AfD leaders and their most offensive remarks … and again Gauland was roundly criticized for a speech he made to the AfD’s youth wing in June 2018. Acknowledging Germany’s responsibility for the crimes of the Nazi era, he went on to say Germany had a “glorious history and one that lasted a lot longer than those damned 12 years. Hitler and the Nazis are just a speck of bird shit in over 1,000 years of successful German history.” Author: Dagmar Breitenbach, Mark Hallam
More recently, Chrupalla has been advocating more moderate language — drastic messages would put off women voters, he said.
Weidel, who hails from western Germany, joined the AfD in 2013 and has held a high party office for several years. The openly gay co-head of the party in parliament opposes same-sex marriage, although she herself raises two children with her partner, who is of Sri Lankan origin. Weidel has been embroiled in a scandal over the false declaration of party finances and has more recently faced inner-party criticism for not pulling her weight in the regional election campaign for her home state of Baden-Württemberg.
At Tuesday’s press conference, Chrupalla and Weidel were not big on the details of what exactly they want to change.
The AfD has no chance of playing a part in the German government after September’s federal elections. The AfD strongly opposes all other parties — which, in turn, are unified against the far-right party.
Opinion polls put the AfD at over 10% of the vote
Support from extreme-right ‘Wing’ faction
The nomination of Weidel and Chrupalla is a victory for the AfD’s radical fringe. For months, the extreme faction of the party, called “the Wing,” has been under investigation by the German domestic intelligence service. A report by the Office for the Protection of the Constitution collected some 1,000 pages of evidence on the anti-constitutional nature of the “Wing,” which has since been formally dissolved.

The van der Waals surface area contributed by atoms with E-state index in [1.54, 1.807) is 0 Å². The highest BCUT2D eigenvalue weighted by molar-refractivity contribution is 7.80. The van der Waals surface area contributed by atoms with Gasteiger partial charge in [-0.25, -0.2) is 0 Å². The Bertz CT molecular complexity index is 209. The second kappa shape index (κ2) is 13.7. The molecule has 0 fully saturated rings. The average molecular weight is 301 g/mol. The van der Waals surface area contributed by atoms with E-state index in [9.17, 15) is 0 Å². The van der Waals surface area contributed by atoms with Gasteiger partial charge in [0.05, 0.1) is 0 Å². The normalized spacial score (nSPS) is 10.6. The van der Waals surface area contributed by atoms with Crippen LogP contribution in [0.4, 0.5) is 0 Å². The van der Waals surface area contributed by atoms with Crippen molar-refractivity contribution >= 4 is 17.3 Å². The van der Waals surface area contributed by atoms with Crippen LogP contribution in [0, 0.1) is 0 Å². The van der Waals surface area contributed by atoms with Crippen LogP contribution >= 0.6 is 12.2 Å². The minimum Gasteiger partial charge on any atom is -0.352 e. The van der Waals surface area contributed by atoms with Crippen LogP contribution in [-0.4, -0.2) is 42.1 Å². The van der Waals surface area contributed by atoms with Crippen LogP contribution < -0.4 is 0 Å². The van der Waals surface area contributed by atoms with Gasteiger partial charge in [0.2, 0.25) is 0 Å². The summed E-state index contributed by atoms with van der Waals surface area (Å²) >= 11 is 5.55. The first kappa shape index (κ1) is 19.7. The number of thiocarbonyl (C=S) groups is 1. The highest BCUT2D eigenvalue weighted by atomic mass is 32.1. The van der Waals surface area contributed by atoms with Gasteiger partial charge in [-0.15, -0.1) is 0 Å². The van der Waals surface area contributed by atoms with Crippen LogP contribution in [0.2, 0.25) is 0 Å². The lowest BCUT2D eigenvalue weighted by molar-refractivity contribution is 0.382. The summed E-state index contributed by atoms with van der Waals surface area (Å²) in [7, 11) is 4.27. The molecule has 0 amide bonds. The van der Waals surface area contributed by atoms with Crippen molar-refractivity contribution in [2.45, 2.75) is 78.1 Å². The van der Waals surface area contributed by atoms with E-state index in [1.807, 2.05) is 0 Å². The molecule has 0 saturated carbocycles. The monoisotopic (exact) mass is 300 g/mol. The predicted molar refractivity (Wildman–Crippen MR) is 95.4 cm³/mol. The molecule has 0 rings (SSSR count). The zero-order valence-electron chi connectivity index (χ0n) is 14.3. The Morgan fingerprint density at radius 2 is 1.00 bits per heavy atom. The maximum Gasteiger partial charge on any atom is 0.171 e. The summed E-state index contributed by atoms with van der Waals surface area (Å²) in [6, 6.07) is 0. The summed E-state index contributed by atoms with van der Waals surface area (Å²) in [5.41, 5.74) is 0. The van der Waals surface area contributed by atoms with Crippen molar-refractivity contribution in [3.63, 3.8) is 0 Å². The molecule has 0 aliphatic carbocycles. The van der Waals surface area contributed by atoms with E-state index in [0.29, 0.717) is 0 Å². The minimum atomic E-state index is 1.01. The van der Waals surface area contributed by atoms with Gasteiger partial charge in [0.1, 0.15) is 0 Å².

Now, it seems that moderates around party co-chair Jörg Meuthen are on the retreat. “The outlook for party leader Meuthen has become worse,” political scientist Frank Decker said on the Phoenix television station. “He has to expect that he will not survive in office at the next party conference.” However, that will not take place until after the Bundestag elections in September.
Against immigration, gender sensitivity and Islam
The AfD is calling for a radical restructuring of German society: The party wants to severely limit immigration and believes that citizenship should once again be dependent on a person’s origin.
The party wants funding cut for numerous projects that fight racism or support a modern understanding of gender. The AfD also doubts the reality of human-made climate change and wants Germany to continue to rely on coal and nuclear energy, both of which have been significantly reduced in recent decades. The party rejects the EU and has called for Germany to leave the bloc.
Weidel and Chrupalla said their main opponents in the election were Chancellor Angela Merkel’s center-right Christian Democrats. Their election goal, they said, is to become stronger than the center-left Social Democrats, who are currently struggling.
The AfD is currently polling at around 11% of likely voters.
Hans Pfeifer contributed to this report.
While you’re here: Every Tuesday, DW editors round up what is happening in German politics and society, with an eye toward understanding this year’s elections and beyond. You can sign up here for the weekly email newsletter Berlin Briefing, to stay on top of developments as Germany enters the post-Merkel era.